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Hawaii Community & Notices




  • Hawaii Island’s new Mayor, Mitch Roth, hits the ground running with cabinet positions, set to be filled by Dec. 7
  • ON Arrival, post-flight COVID-19 Testing Program for Travelers Arriving to the Big Island will be scaled back Friday, according to outgoing Mayor Harry Kim.   Since the post-flight testing program — which allows travelers to skip a 14-day quarantine if they test negative for COVID-19 immediately after arrival — began on Oct. 15, only 17 travelers have tested COVID-positive out of more than 12,000 tests, Kim said.  On his way out the door, Mayor Kim’s order appears premature at best, with mainland cases peaking, and may be setting up Hawaii Island for another surge and spread of COVID-19 cases, as the tourist trade returns.


  • Up in Pennsylvania and Nevada, Biden Edges Closer to Victory —  Leads in Pennsylvania; Nevada; and Georgia (which will go into a recount before final voting results are announced)
  • Joseph R. Biden Jr. stood on the cusp of the presidency on Friday, seizing a lead over President Trump in both Pennsylvania and Georgia and building on his lead in Nevada as he drew ever closer to securing the 270 electoral votes needed to lay claim to the White House.

    Mr. Biden, who was winning the popular vote by more than four million votes and has already won 253 electoral votes, had pulled ahead of Mr. Trump in Pennsylvania by more than 19,500 votes by Friday evening. If his lead holds — and it is expected to — the state’s 20 electoral votes would vault him past the threshold to win the election.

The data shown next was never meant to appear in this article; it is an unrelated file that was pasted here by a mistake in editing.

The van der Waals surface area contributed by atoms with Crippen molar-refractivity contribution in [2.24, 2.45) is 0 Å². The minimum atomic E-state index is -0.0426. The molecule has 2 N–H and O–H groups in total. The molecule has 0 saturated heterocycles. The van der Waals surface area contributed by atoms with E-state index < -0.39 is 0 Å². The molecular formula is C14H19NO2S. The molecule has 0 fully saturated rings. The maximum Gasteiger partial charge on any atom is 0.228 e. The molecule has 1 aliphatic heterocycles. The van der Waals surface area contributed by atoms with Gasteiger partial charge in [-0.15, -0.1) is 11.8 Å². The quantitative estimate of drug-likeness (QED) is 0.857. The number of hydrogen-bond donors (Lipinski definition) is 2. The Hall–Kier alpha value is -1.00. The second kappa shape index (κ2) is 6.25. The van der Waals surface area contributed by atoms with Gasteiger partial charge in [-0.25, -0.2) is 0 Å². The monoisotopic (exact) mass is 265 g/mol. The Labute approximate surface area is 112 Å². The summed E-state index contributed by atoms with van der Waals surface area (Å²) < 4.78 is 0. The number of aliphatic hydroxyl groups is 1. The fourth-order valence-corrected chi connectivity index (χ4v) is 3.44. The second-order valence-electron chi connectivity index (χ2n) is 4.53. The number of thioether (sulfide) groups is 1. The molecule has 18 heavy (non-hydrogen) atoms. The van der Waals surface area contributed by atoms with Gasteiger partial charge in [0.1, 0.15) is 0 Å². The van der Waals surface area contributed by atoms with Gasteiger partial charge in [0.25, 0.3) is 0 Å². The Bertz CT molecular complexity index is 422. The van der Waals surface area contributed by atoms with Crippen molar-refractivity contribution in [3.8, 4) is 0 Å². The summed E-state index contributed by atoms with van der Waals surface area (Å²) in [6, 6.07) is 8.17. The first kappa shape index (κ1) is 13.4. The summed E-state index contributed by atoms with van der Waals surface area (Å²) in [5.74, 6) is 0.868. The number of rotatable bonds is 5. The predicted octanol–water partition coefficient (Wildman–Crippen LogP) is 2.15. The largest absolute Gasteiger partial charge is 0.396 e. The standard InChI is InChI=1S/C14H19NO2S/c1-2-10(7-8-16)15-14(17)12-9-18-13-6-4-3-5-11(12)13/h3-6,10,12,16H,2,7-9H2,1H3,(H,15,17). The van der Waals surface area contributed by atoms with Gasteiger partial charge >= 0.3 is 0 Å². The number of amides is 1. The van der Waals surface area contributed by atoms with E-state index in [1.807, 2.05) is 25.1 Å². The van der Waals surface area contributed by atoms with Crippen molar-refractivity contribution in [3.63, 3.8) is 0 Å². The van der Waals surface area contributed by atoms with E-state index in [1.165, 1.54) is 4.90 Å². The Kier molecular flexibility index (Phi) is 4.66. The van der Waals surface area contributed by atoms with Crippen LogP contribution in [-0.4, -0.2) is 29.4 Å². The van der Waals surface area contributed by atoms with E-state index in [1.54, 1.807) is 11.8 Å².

• Donald Trump’s baseless vote fraud claim opens cracks in Republican ranks

  • The Associated Press is still not calling the presidential race because neither Joe Biden nor President Trump has secured the 270 electoral votes — needed to claim victory. Millions of ballots are being counted in key states that remain too close to call, including Arizona, Nevada, Georgia and Pennsylvania. Trump and his campaign continue to make unsubstantiated and unspecified claims of voter fraud as Biden inches ever closer to the 270-vote threshold.

Here’s where the race to 270 (Electoral College) currently stands as of 4 pm HT:   

  • Biden: 264 (AP has called Arizona for Biden)    
  • Trump: 214


Hawaii Island, COVID-19 Impact Response

As of November 5th, Civil Beat calculates at least 236 people have died from the disease in Hawaii including multiple deaths on Hawaii island that have not been recorded yet by the Department of Health due to medical verification lags. The statewide official death toll remains at 219 and the state’s COVID-19 death rate is 1.45%.

As of Thursday, 68 patients diagnosed with COVID-19 were hospitalized, including 13 in intensive care and nine COVID-19 patients on ventilators.

As of Wednesday DOH reported that 15,473 individuals in Hawaii have tested positive for COVID-19.

Of these Hawaii COVID-19 cases:

  • 219 have died
    1,125 required hospitalization
    11,958 have been released from isolation


Hi Cases Nov 5



Community Calendar

Steady progress has been made in turning the tide on commercial Aquarium fish extraction trade.  The environmentally destructive practice of harvesting reef fish throughout the state.